Publication Date

Fall 2015

Degree Type

Master's Project

Degree Name

Master of Science (MS)


Computer Science

First Advisor

Thomas Austin

Second Advisor

Chris Pollett

Third Advisor

Ronald Mak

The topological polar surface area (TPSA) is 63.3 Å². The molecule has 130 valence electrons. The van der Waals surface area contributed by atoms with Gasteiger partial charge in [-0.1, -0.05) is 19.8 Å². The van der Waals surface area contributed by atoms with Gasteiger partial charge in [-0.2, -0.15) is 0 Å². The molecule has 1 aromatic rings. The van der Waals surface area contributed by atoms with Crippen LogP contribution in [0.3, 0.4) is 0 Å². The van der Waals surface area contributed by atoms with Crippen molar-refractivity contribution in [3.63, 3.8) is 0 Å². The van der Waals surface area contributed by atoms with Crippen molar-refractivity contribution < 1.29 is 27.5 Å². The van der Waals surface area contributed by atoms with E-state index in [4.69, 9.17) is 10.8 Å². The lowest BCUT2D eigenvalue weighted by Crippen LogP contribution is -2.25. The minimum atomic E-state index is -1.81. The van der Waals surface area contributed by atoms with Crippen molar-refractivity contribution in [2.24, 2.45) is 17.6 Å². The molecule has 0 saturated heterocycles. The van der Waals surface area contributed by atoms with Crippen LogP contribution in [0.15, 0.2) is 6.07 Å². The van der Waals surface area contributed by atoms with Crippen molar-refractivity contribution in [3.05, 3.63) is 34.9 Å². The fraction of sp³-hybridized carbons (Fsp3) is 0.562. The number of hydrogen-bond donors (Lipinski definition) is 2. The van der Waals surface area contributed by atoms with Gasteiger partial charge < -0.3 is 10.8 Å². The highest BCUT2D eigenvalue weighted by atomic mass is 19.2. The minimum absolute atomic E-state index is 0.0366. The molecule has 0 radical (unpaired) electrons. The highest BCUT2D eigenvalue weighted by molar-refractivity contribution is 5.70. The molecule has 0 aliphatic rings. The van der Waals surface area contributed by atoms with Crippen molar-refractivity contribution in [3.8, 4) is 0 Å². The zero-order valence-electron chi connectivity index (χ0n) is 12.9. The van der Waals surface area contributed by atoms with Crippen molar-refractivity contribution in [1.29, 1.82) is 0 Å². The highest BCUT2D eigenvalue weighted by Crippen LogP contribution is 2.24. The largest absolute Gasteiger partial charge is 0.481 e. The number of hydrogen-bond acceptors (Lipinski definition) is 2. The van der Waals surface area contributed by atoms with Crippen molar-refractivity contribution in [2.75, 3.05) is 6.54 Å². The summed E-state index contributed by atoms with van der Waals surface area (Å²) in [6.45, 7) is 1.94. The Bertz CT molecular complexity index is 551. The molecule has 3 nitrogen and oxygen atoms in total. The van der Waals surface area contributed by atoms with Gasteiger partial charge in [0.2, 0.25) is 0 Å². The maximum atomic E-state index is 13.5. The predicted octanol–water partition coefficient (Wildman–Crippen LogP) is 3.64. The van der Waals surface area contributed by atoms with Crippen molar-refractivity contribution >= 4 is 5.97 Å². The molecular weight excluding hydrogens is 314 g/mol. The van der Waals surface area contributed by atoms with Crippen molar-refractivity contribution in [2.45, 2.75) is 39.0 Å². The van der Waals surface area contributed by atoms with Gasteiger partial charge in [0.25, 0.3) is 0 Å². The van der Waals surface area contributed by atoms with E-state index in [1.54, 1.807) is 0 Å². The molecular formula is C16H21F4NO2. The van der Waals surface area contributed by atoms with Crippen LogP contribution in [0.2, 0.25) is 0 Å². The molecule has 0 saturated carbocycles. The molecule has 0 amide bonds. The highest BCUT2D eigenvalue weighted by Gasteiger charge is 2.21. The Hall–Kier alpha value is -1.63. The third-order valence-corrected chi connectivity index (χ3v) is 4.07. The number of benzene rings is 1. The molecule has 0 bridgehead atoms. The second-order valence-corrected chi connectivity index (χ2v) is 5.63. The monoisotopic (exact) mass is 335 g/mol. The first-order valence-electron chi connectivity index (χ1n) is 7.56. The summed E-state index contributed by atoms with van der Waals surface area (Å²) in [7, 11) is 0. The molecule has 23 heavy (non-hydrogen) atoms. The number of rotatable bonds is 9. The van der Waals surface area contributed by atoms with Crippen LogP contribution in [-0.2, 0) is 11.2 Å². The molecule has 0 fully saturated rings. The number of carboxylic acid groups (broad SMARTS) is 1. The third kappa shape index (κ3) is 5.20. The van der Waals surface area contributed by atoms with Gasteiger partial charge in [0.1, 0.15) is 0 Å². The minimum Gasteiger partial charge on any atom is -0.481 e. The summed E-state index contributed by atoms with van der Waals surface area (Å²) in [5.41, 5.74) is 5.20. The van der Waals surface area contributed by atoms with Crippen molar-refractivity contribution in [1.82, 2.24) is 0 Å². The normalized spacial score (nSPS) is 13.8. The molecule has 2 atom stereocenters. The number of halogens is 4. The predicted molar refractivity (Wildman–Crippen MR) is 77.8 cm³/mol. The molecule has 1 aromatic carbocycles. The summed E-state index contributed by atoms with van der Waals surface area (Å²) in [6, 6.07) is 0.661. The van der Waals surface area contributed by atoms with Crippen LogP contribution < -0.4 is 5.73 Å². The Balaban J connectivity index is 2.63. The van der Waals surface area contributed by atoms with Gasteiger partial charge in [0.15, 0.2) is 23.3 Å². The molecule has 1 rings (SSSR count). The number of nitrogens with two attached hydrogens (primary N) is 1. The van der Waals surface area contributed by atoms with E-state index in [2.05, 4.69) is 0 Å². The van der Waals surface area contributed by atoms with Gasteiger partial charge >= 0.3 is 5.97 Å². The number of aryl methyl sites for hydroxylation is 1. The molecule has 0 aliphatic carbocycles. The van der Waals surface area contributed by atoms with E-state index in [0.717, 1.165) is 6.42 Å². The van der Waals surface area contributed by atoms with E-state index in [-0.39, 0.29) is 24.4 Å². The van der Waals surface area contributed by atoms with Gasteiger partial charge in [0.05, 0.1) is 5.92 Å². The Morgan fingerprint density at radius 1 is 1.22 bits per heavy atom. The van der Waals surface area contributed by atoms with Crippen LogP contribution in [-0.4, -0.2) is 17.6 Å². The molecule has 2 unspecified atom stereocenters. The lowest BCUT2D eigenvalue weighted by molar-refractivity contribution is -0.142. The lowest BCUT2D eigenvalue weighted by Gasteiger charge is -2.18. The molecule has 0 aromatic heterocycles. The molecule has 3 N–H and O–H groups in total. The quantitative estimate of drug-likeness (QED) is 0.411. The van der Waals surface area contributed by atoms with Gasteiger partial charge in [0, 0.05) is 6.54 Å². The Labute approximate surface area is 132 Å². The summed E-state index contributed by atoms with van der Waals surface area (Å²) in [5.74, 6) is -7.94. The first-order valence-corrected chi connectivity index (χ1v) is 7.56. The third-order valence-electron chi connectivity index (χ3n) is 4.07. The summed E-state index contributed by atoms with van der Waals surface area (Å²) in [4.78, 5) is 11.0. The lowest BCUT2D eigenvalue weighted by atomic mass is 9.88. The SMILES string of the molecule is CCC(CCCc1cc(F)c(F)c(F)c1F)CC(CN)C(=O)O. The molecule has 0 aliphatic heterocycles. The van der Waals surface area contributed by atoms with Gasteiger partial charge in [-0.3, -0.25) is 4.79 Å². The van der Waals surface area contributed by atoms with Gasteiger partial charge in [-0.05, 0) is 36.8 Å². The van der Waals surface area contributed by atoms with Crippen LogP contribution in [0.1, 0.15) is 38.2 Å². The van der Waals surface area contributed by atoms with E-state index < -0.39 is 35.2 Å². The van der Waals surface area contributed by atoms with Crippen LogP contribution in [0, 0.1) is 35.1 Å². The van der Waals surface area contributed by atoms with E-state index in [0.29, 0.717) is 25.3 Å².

Bitcoin is a decentralized peer-to-peer electronic currency wherein all the payments are sent from one transactor to another directly [1]. Financial institutions are not present in the protocol, hence, there are lower processing fees. The distributed nature provides resilience to Bitcoin transactions, and it operates on mathematical principles and cryptographic proofs. As per Bitcoin generation algorithm, the number of bitcoins in existence will never surpass 21 million, which will lead to deflation and encourage hoarding. In this project, we have implemented a Bitcoin-like currency in order to mitigate the issue of deflation [7]. The idea for our protocol is based on the US Federal reserve, which is the gatekeeper of the US economy and promotes the stability of prices by preserving the purchasing power of dollar over a long period of time. Our approach to fix the Bitcoin deflation issue is by creating BitFed, a centralized authority that decides the rate of issuance of bitcoins each day while otherwise maintaining the decentralized nature of protocol. Specifically, the BitFed plays no role in verifying transactions. In order to prove that this approach is viable, we have developed a simulator in Java that emulates the Bitcoin protocol with the BitFed and tested it by introducing cheaters in the network. The system has no forks when majority of the miners are good (more than 51 percent). After this we see several forks in the system, since the network is controlled by cheaters.